In his first lecture, Sebald unflinchingly portrays the horrors of the bombing campaign that killed more than 600,000 German civilians, damaged or destroyed 130 cities, and left 3.5 million people homeless. His descriptions are scenes from some terrible modernist Inferno: whole neighborhoods turned to ashes in the great fire bombing of Hamburg, terrified survivors sinking into molten asphalt as they try to get away from the flames, women fleeing ruined cities carrying the charred corpses of their infants.
Ordinary language, Sebald argued, could not contain the scale and intensity of this devastation: "The death by fire within a few hours of an entire city, with all its buildings and its trees, its inhabitants, its domestic pets, its fixtures and fittings of every kind, must inevitably have led to overload, to paralysis of the capacity to think and feel in those who succeeded in escaping." No less striking was the failure of postwar literature to find a way of dealing with these disasters. Significantly, the most powerful literary description of the bombing, Heinrich Boll's short novel, "The Angel Was Silent," though written in the late 1940s, was not published until 1992. There was, Sebald concluded, "a tacit agreement, equally binding on everyone, that the true state of material and moral ruin in which the country found itself was not to be described." The letters that Sebald received in response to his lectures reflect that mixture of anguish and relief that comes when a taboo of silence is broken.
Although Sebald gives us a vivid account of the bombing and a sensitive discussion of its literary representations, his book has little to say about the historical context. Sebald was in no sense an apologist for Nazism, nor does he suggest a moral equivalence between the air war and Nazism's crimes. But for all its rhetorical power, his book leaves the most important question unanswered: Can the air war be morally justified?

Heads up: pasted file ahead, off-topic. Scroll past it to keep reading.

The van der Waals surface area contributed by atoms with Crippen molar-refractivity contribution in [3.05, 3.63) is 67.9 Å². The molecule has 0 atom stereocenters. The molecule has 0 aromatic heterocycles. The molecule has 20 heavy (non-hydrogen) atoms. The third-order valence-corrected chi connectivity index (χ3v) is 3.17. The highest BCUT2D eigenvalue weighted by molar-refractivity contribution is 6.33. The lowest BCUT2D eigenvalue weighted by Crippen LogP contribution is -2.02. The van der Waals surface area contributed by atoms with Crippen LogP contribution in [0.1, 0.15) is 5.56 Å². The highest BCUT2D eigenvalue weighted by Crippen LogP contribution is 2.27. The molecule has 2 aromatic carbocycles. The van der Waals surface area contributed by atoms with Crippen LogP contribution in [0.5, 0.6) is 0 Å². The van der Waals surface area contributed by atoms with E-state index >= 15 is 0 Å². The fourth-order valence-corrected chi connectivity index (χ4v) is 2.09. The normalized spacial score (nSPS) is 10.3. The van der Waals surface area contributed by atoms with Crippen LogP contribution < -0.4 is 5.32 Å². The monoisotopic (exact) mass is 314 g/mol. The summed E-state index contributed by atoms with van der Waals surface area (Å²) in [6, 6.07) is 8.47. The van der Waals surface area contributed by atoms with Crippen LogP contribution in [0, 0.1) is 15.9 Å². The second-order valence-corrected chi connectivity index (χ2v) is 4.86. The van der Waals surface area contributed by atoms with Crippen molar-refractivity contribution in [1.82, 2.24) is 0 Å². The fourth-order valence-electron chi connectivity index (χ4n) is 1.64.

It is easy to answer no to this question only if one believes that the bombing campaign was strategically irrelevant, no more than an act of revenge or political calculation without military importance. This seems to me to be nonsense. While the strategic bombing campaign did not fulfill its champions' inflated expectations, it did substantially contribute to the Allied victory by diverting German resources from the front, disrupting fuel supplies, transportation and industrial production, and -- most significant of all -- distracting and ultimately destroying the German air force. Had hundreds of German fighter planes not been shot down while trying to defend their cities, the Luftwaffe could have made a successful landing in western Europe significantly more difficult, perhaps impossible. Those who condemn the bombing, therefore, must recognize that without it, the war would have lasted longer, the death camps would have continued to function and the number of casualties on all sides would have been greater.
Of course the slaughter of innocent men, women and children is evil: Who could think otherwise? But much of what happens in war is evil, precisely because so many of war's victims are innocent. To see the long pedigree of this sad truth one need only turn to Euripides' "Trojan Women," first performed in 415 BC just after the Athenians had captured Melos, killed every male inhabitant and enslaved the women and children. But if war is always evil, unfortunately it is also sometimes necessary. That is why St. Augustine believed that while waging war may be justifiable, loving war is always sinful. There is nothing to love about the war waged against German cities that Sebald describes in the haunting pages of this book.